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Counting bugs versus talking about them: a learning opportunity

Posted by jpluimers on 2021/07/07

Counting bugs (or issues for that matter) tells you exactly nothing. Numbers need context, so you need to discuss context. If there the number feels large, you do not even need an exact number: you already are in trouble.

More about this in this excellent twitter thread:

[WayBack] Thread by @michaelbolton: “1) Thinking about counting things to measure quality? You might be able to measure some things that bear on quality. By contrast, you ca […]”

  1. 1) Thinking about counting things to measure quality? You might be able to measure *some things* *that bear on* quality. By contrast, you can’t measure quality itself (as @jamesmarcusbach has said), but you can discuss it.Consider this: s/how many/let’s talk about each/g/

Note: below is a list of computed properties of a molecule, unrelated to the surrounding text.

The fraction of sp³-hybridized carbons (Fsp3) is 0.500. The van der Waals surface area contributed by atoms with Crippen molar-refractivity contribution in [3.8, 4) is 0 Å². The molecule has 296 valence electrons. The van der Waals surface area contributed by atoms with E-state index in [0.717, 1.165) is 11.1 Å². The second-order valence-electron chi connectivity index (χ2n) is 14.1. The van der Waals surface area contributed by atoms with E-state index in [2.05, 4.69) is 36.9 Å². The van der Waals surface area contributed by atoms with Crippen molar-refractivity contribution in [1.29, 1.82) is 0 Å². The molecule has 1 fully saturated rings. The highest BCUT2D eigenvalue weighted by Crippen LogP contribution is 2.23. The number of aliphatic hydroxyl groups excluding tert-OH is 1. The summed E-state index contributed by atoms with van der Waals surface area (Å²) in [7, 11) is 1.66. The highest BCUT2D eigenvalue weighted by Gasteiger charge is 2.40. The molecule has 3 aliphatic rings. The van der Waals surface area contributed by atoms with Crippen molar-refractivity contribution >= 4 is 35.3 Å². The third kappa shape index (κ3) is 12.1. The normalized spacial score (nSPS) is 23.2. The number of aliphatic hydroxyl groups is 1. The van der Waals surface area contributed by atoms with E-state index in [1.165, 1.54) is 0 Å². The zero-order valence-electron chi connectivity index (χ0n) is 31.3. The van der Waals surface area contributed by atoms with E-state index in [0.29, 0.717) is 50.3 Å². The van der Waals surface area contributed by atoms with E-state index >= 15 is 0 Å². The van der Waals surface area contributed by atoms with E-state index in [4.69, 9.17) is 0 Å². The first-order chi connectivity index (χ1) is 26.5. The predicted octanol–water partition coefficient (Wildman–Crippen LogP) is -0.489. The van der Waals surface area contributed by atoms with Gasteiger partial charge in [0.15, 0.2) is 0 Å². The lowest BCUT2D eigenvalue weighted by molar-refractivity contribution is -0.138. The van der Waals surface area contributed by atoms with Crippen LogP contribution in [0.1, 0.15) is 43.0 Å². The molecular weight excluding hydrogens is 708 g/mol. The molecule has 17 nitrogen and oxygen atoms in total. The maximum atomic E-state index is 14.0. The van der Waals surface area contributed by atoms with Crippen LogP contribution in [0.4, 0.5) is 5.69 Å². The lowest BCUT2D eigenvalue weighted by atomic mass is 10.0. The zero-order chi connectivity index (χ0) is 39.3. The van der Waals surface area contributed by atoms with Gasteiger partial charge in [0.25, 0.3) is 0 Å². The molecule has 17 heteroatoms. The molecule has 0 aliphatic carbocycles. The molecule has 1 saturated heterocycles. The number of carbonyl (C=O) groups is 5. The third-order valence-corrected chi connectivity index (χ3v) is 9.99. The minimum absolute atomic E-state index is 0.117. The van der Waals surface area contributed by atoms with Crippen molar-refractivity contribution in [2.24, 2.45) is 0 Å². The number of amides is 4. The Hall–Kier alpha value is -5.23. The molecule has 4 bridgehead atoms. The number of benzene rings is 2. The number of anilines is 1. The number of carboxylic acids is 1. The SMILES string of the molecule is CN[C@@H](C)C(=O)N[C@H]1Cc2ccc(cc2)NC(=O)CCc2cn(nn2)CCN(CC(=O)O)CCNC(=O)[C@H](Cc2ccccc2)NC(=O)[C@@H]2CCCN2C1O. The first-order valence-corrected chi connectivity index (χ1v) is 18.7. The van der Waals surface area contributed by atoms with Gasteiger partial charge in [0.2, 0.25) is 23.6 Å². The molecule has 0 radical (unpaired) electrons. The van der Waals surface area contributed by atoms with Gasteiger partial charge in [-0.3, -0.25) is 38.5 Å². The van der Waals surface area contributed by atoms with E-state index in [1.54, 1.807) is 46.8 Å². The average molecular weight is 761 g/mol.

2. When you suggest “let’s talk about each bug”, you might hear (or think) “No way! We have too many bugs to talk about each one! Let’s just count them instead!” If so, you can already infer some crucial things about the product and project, with no need to bother counting. /
  3. Of course, those inferences are only inferences, not facts. So investigate. When you do, you might be tempted to start counting bugs. But you’ll probably want to make sure that your count is appropriately accurate, precise, valid, reliable… So you need to examine each one. /
  4. Examining and evaluating each bug sounds like a pain. It is, to a degree. Few people like washing or repairing dirty linen in public. Yet a bug is not just a problem; it’s also an opportunity to learn some things. When you count instead of study, you lose that opportunity. /